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WeWork IPO spells rough landing for CEO Neumann

Mr Neumann, 40, is facing the biggest crisis in his career after arriving in New York at age 22.

New York

ADAM Neumann showed he can capitalise on troubled times a decade ago, tapping into demand for workspace by those forced out of jobs in the aftermath of the financial crisis to grow WeWork into a global brand commanding a US$47 billion valuation.

Yet his plans to take WeWork's corporate parent the We Company public have backfired, as his company becomes the poster child for a bubble in venture capital fundraising that has pushed some startups to unsustainable valuations.

The We Company is contemplating slashing its valuation to as low as US$10 billion from the US$47 billion billing clinched in a private fundraising round in January backed by Japan's SoftBank Group Corp, people familiar with the matter said on Friday.

The sharp drop comes amid investor criticism of widening losses and Mr Neumann's firm grip on the company. Mr Neumann, 40, is under pressure to proceed with the initial public offering (IPO) to raise cash to keep WeWork's operations going.

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The New York-based company rents workspace to clients under short-term contracts, even though it pays rent for them itself under long-term leases.

It is by far the biggest crisis Mr Neumann has faced in his career, after arriving in New York at the age of 22 following service in the Israeli military.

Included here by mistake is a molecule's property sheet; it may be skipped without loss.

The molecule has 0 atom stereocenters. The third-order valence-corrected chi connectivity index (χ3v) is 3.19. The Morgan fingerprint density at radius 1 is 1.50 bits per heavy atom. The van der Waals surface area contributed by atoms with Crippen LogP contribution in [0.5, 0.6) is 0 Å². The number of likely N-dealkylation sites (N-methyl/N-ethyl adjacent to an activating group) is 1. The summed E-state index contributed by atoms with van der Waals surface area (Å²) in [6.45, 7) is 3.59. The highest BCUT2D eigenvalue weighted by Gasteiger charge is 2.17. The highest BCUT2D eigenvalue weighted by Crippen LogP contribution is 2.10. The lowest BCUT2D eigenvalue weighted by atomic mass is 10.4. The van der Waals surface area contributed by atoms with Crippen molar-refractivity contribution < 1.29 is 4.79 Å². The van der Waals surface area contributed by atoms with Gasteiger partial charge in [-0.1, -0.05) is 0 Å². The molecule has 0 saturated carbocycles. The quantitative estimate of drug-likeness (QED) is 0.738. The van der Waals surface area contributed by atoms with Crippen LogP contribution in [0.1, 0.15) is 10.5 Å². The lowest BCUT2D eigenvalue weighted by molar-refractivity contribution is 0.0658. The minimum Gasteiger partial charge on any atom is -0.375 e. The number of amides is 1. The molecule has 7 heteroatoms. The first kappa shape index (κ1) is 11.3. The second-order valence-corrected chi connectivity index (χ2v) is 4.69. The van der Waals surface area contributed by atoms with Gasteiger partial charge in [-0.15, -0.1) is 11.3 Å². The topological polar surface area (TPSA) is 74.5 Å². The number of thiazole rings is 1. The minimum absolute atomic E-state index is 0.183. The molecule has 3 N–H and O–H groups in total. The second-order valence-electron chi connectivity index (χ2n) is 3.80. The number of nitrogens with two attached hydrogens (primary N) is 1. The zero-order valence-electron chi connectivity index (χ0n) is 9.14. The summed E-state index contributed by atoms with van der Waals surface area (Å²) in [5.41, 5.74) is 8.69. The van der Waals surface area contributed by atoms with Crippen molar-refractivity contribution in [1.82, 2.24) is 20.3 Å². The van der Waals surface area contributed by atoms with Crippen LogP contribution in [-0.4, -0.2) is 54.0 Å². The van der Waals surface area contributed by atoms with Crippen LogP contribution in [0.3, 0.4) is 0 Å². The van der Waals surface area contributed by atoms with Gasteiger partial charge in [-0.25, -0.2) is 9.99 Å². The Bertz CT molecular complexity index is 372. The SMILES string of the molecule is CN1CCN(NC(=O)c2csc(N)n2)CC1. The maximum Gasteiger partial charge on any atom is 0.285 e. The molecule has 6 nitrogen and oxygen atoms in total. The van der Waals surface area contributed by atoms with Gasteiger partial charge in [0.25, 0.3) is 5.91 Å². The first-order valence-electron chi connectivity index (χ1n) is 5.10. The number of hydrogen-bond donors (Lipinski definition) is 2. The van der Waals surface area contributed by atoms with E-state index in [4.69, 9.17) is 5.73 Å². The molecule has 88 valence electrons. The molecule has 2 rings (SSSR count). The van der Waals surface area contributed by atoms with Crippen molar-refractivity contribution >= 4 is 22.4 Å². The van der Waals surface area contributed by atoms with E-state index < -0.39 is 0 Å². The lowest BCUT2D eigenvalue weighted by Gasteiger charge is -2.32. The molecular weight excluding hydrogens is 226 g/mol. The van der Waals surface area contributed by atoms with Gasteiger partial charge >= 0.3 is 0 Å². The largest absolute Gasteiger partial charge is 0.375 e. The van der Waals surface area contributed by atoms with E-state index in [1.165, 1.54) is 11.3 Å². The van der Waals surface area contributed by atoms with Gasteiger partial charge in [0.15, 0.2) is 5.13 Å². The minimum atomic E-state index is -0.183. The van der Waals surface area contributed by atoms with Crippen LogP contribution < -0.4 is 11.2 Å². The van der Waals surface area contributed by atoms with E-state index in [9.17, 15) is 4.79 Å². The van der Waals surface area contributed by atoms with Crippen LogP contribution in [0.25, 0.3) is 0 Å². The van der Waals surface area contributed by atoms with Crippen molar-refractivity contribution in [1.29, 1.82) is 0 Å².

He failed in several ventures before selling his first co-working firm, Green Door, for US$300,000 with business partner Miguel McKelvey a decade ago.

Mr Neumann and Mr McKelvey used the proceeds from that sale to start WeWork, with its first customers coming to the lower Manhattan site just off Chinatown in February 2010, after seeing ads in Craigslist.

Community was a driving force behind the new venture, launched at a time when millions who had lost jobs during the 2008 financial crisis were looking for flexible work space.

"It quickly became apparent that people were ready for a new approach to work, not just their workspace," Mr Neumann said in a blog post in 2016, marking the launch in Berlin of WeWork's 100th site.

The early success of the shared workspace validated the global community Mr Neumann envisioned where people can achieve more together than alone, or in the words of the company's famous mantra: "to make a life, not just a living". REUTERS

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